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RSPCA Petition against Shooters Party Bill needs your support now!

Field & Game Australia is emailing all members to vote to beat the Royal Society for Protection & Care of Animals- RSPCA -petition opposing the NSW Shooters Party's bill allowing shooting in national parks.

Field and Game has put up its own petition to beat the RSPCA petition.

This is what the Field and Game petition says:
The NSW Shooters party has a Bill before the NSW parliament that proposes a number of common sense amendments to the Game and Feral Animal Control Act.
Australian Hunting Net has been running a "counter punch" petition against the RSPCA petition to oppose the Bill.
A big effort is required by hunters to see if we can "top" the RSPCA petition.
To register your support for the Shooters Party Bill, sign the online petition Click here...
(Field & Game email to all members Australia wide)

To read more about the Shooters Party Bill, go to these articles.

Here is what the RSPCA Petition says

Click here to sign the petition to protect native animals!

"Hunters in New South Wales could soon be allowed to go into national parks and kill native animals including black swans, sulphur crested cockatoos and kangaroos if the NSW Labor party supports a Bill currently before parliament.

RSPCA NSW has condemned the Shooters Party Bill saying it's a blatant attempt to disguise recreational hunting as conservation.

"There is no possible conservation benefit to be derived from letting untrained shooters loose in our national parks," said the RSPCA's Chief Scientist, Dr Bidda Jones.

"If this Bill is passed not only will duck hunting be revived in New South Wales but a host of new animals will be added to the hit list including iconic Australian birds like swans and cockatoos.

"Most concerning is the Shooters Party's proposition to amend the Prevention of Cruelty to Animals Act so to allow 'canned hunting' on private game reserves, where animals are captured and then released just to be shot by hunters shortly after. The potential for cruelty is enormous."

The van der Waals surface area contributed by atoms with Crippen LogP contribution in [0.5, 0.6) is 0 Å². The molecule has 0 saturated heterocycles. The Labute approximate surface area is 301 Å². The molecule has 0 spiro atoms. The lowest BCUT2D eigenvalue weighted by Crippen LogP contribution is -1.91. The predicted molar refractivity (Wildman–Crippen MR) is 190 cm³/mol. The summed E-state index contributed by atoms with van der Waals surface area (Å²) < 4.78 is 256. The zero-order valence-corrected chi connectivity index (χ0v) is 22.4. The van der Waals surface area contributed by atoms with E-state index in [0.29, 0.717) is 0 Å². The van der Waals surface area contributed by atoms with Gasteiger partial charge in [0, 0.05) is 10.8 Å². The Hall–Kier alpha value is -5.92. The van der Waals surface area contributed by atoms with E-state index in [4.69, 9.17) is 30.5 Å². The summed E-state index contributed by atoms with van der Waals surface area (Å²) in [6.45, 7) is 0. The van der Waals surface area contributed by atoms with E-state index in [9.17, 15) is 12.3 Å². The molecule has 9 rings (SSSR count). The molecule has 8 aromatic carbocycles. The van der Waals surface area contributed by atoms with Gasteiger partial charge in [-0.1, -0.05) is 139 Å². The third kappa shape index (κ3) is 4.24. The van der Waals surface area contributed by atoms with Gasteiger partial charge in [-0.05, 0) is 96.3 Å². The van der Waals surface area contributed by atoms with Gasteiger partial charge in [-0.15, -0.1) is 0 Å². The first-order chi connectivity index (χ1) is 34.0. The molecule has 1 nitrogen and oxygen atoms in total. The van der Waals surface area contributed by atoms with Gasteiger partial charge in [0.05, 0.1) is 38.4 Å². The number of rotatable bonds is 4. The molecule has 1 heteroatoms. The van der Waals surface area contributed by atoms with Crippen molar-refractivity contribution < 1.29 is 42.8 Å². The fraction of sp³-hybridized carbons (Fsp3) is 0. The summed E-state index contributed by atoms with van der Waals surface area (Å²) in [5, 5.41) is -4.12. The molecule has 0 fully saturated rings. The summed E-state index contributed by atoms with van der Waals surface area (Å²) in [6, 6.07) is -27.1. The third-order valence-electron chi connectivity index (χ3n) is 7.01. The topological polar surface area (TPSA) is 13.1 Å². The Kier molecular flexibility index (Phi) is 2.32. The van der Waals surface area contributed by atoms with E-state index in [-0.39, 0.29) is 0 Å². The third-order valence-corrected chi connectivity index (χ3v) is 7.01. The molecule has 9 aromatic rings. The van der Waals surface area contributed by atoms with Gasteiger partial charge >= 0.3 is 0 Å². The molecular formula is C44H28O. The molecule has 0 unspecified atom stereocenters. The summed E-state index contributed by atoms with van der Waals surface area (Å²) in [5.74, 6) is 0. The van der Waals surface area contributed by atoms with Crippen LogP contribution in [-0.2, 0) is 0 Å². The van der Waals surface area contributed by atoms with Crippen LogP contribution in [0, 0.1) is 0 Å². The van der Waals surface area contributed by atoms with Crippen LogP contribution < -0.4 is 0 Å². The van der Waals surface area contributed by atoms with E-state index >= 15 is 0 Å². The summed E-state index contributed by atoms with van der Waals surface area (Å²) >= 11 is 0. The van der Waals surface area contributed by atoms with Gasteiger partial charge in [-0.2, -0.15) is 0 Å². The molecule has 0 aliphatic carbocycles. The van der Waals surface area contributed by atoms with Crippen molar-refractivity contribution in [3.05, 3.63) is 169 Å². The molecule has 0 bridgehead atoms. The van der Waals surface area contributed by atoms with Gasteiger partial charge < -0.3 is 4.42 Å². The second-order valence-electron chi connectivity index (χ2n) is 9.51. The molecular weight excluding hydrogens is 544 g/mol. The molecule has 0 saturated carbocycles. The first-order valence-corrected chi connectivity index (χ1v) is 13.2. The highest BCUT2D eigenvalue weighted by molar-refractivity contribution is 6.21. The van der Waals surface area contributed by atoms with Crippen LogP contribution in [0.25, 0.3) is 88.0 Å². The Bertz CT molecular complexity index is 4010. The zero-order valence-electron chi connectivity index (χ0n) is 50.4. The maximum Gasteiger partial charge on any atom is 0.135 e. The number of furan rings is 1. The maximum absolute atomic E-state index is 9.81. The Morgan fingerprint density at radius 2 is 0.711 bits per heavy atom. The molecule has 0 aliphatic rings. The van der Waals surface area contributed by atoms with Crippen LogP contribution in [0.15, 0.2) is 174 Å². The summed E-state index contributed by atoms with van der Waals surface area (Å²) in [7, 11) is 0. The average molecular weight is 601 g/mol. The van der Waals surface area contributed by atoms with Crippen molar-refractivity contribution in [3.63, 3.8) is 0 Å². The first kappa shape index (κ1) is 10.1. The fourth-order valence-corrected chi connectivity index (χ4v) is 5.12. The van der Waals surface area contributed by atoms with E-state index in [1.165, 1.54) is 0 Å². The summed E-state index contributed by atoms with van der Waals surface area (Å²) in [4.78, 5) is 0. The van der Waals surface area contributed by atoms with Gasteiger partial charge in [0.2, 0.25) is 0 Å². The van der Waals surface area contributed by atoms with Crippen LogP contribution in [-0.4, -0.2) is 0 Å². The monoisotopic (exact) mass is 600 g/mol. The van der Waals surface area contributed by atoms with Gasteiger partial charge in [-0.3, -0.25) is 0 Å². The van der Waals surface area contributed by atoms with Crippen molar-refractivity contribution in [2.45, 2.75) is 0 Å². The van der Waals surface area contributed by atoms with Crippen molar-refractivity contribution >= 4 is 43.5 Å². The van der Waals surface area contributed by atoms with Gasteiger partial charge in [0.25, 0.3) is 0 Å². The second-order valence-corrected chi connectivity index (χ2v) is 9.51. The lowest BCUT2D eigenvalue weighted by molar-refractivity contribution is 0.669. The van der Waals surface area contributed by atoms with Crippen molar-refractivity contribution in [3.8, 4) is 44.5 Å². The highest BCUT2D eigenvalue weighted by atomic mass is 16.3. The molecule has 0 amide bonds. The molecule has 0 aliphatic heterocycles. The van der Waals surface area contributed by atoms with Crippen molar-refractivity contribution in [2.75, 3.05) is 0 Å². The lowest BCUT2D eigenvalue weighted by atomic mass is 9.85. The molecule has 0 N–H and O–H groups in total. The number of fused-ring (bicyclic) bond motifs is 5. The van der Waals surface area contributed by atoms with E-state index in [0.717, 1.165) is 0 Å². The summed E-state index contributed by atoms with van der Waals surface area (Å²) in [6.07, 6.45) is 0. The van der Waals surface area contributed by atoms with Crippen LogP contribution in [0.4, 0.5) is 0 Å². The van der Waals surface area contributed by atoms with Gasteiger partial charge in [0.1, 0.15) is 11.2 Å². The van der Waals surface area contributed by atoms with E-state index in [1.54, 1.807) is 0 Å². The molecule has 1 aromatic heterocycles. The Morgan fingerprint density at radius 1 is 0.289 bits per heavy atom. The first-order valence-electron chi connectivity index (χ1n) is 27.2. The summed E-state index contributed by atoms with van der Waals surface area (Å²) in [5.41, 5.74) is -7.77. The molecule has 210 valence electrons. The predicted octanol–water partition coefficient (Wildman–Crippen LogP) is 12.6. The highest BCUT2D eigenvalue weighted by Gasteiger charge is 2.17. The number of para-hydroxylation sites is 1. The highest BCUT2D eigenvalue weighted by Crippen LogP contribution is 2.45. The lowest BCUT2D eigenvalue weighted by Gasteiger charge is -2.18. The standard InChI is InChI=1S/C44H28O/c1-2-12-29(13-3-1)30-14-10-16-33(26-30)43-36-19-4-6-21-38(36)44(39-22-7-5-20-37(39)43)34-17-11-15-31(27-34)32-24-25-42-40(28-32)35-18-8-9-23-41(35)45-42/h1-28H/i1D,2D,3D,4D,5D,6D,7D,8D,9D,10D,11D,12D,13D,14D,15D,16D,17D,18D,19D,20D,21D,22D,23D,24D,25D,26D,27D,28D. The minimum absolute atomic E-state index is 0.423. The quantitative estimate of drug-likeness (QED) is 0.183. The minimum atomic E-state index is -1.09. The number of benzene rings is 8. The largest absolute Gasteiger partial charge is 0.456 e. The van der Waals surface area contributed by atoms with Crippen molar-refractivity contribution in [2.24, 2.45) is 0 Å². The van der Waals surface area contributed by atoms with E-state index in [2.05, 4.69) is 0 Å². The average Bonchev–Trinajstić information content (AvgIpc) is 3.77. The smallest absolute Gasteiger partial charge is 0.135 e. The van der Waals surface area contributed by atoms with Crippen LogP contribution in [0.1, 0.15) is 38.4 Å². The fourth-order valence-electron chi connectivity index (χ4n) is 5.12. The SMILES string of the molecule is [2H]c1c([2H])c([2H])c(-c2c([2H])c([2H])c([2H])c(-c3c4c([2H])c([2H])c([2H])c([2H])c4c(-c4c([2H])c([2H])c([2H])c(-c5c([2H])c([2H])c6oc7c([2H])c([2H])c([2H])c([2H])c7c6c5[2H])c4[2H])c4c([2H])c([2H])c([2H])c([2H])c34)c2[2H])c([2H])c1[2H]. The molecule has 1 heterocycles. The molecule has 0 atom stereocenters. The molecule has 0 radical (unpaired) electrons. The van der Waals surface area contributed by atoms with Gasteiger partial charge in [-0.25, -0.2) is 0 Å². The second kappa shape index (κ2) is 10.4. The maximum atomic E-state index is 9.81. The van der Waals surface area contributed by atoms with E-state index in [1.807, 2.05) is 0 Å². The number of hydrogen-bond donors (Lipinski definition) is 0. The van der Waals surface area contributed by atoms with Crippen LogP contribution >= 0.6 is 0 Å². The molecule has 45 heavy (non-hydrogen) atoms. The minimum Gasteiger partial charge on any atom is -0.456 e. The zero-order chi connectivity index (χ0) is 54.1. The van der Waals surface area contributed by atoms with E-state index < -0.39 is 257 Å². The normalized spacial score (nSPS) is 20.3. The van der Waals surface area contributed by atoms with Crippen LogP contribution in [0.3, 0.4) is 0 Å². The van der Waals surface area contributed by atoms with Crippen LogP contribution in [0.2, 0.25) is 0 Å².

The Bill contains no measures to protect the welfare of animals shot by recreational hunters and flies in the face of the progress made in recent years to improve humaneness in wildlife and pest animal management.

CEO of RSPCA NSW, Steve Coleman, said the management of pest animals must be strategic if it's going to be effective and any strategy must be justified and humane.

"Far from improving pest animal control, this Bill would actually encourage the introduction of new pest animals into New South Wales, animals that aren't even a problem in this state, just in order to hunt them down and shoot them," Mr Coleman said.

"These ideas take us back to the dark ages and any attempt to suggest that these activities are about conservation or pest animal control is simply laughable.

"There is widespread concern about this Bill in New South Wales. The changes go against the very principles and practices that the NSW Government has been supporting in terms of promoting best practice in pest animal management.

Supporting this bill will set back the advances made in Animal Welfare by decades.
We the undersigned support the RSPCA's call for the Premier of NSW The Hon Nathan Rees MP and Environment Minister, Carmel Tebbutt to reject the proposed Shooters Party Bill in its entirety.

Supporting this Bill in any way, shape or form, will be bad for animal welfare, bad for conservation and bad for New South Wales."
Click here to sign the petition to protect native animals!

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I am dissapointed by the efforts of a once credible organisation such as the RSPCA to allow itself to be concerned with the activist element which manufactures this kind of hype.